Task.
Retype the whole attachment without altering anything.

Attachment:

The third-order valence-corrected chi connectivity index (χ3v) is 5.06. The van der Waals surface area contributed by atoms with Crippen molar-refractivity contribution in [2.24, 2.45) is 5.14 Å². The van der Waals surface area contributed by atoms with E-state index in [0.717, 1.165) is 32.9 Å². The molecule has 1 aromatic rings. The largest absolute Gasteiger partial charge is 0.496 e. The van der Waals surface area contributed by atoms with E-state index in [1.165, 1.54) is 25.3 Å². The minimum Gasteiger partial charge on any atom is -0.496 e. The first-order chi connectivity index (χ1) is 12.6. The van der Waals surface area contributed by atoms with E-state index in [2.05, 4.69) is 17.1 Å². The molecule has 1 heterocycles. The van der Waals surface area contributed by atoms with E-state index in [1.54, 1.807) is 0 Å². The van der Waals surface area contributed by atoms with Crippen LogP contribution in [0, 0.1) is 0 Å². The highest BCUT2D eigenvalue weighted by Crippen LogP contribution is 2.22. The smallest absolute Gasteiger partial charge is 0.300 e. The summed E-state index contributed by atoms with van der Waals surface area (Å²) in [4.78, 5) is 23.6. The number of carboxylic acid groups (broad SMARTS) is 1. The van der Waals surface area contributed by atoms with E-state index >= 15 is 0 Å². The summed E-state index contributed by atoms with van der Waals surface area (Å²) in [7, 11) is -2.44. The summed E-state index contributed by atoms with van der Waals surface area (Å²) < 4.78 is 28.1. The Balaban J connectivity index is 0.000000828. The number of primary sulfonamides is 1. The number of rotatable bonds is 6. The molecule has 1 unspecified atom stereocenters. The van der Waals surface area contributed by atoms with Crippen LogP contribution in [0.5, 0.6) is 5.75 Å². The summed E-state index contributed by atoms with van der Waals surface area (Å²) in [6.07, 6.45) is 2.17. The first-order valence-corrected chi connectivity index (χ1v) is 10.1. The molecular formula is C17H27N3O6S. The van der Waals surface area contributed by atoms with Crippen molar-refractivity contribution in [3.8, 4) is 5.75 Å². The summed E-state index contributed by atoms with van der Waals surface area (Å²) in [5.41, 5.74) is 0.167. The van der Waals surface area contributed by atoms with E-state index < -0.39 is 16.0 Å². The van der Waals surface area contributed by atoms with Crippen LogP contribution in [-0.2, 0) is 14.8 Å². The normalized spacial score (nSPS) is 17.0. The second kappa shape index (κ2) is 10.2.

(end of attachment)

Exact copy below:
The third-order valence-corrected chi connectivity index (χ3v) is 5.06. The van der Waals surface area contributed by atoms with Crippen molar-refractivity contribution in [2.24, 2.45) is 5.14 Å². The van der Waals surface area contributed by atoms with E-state index in [0.717, 1.165) is 32.9 Å². The molecule has 1 aromatic rings. The largest absolute Gasteiger partial charge is 0.496 e. The van der Waals surface area contributed by atoms with E-state index in [1.165, 1.54) is 25.3 Å². The minimum Gasteiger partial charge on any atom is -0.496 e. The first-order chi connectivity index (χ1) is 12.6. The van der Waals surface area contributed by atoms with E-state index in [2.05, 4.69) is 17.1 Å². The molecule has 1 heterocycles. The van der Waals surface area contributed by atoms with E-state index in [1.54, 1.807) is 0 Å². The van der Waals surface area contributed by atoms with Crippen LogP contribution in [0, 0.1) is 0 Å². The highest BCUT2D eigenvalue weighted by Crippen LogP contribution is 2.22. The smallest absolute Gasteiger partial charge is 0.300 e. The summed E-state index contributed by atoms with van der Waals surface area (Å²) in [4.78, 5) is 23.6. The number of carboxylic acid groups (broad SMARTS) is 1. The van der Waals surface area contributed by atoms with E-state index >= 15 is 0 Å². The summed E-state index contributed by atoms with van der Waals surface area (Å²) in [7, 11) is -2.44. The summed E-state index contributed by atoms with van der Waals surface area (Å²) < 4.78 is 28.1. The Balaban J connectivity index is 0.000000828. The number of primary sulfonamides is 1. The number of rotatable bonds is 6. The molecule has 1 unspecified atom stereocenters. The van der Waals surface area contributed by atoms with Crippen LogP contribution in [0.5, 0.6) is 5.75 Å². The summed E-state index contributed by atoms with van der Waals surface area (Å²) in [6.07, 6.45) is 2.17. The first-order valence-corrected chi connectivity index (χ1v) is 10.1. The molecular formula is C17H27N3O6S. The van der Waals surface area contributed by atoms with Crippen molar-refractivity contribution in [3.8, 4) is 5.75 Å². The summed E-state index contributed by atoms with van der Waals surface area (Å²) in [5.41, 5.74) is 0.167. The van der Waals surface area contributed by atoms with E-state index < -0.39 is 16.0 Å². The van der Waals surface area contributed by atoms with Crippen LogP contribution in [-0.2, 0) is 14.8 Å². The normalized spacial score (nSPS) is 17.0. The second kappa shape index (κ2) is 10.2.